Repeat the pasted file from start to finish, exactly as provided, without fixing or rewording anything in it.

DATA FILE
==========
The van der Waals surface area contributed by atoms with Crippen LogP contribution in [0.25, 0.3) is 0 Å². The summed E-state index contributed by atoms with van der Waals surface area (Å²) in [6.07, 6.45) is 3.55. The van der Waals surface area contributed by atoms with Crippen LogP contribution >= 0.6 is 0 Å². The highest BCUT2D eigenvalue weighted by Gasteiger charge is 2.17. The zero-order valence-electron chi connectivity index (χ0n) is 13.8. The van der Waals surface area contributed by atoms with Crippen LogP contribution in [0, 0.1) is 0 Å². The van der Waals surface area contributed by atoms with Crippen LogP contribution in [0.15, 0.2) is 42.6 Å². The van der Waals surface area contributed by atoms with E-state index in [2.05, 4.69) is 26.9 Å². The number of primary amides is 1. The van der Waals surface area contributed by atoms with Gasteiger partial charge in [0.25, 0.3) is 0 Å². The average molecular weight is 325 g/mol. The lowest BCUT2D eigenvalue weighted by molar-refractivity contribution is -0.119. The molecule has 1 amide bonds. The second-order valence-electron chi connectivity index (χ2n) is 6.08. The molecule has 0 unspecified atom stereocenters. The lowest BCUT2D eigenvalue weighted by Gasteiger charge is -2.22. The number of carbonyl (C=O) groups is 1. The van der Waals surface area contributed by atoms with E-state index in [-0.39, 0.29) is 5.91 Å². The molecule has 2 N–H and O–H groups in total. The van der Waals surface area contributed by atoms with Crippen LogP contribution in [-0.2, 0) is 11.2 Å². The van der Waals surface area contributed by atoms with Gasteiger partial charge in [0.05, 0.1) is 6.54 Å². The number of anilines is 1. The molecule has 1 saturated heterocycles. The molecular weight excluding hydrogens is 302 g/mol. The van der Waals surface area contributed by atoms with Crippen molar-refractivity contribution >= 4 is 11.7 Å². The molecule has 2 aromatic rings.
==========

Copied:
The van der Waals surface area contributed by atoms with Crippen LogP contribution in [0.25, 0.3) is 0 Å². The summed E-state index contributed by atoms with van der Waals surface area (Å²) in [6.07, 6.45) is 3.55. The van der Waals surface area contributed by atoms with Crippen LogP contribution >= 0.6 is 0 Å². The highest BCUT2D eigenvalue weighted by Gasteiger charge is 2.17. The zero-order valence-electron chi connectivity index (χ0n) is 13.8. The van der Waals surface area contributed by atoms with Crippen LogP contribution in [0, 0.1) is 0 Å². The van der Waals surface area contributed by atoms with Crippen LogP contribution in [0.15, 0.2) is 42.6 Å². The van der Waals surface area contributed by atoms with E-state index in [2.05, 4.69) is 26.9 Å². The number of primary amides is 1. The van der Waals surface area contributed by atoms with Gasteiger partial charge in [0.25, 0.3) is 0 Å². The average molecular weight is 325 g/mol. The lowest BCUT2D eigenvalue weighted by molar-refractivity contribution is -0.119. The molecule has 1 amide bonds. The second-order valence-electron chi connectivity index (χ2n) is 6.08. The molecule has 0 unspecified atom stereocenters. The lowest BCUT2D eigenvalue weighted by Gasteiger charge is -2.22. The number of carbonyl (C=O) groups is 1. The van der Waals surface area contributed by atoms with E-state index in [-0.39, 0.29) is 5.91 Å². The molecule has 2 N–H and O–H groups in total. The van der Waals surface area contributed by atoms with Crippen LogP contribution in [-0.2, 0) is 11.2 Å². The van der Waals surface area contributed by atoms with Gasteiger partial charge in [0.05, 0.1) is 6.54 Å². The number of anilines is 1. The molecule has 1 saturated heterocycles. The molecular weight excluding hydrogens is 302 g/mol. The van der Waals surface area contributed by atoms with Crippen molar-refractivity contribution >= 4 is 11.7 Å². The molecule has 2 aromatic rings.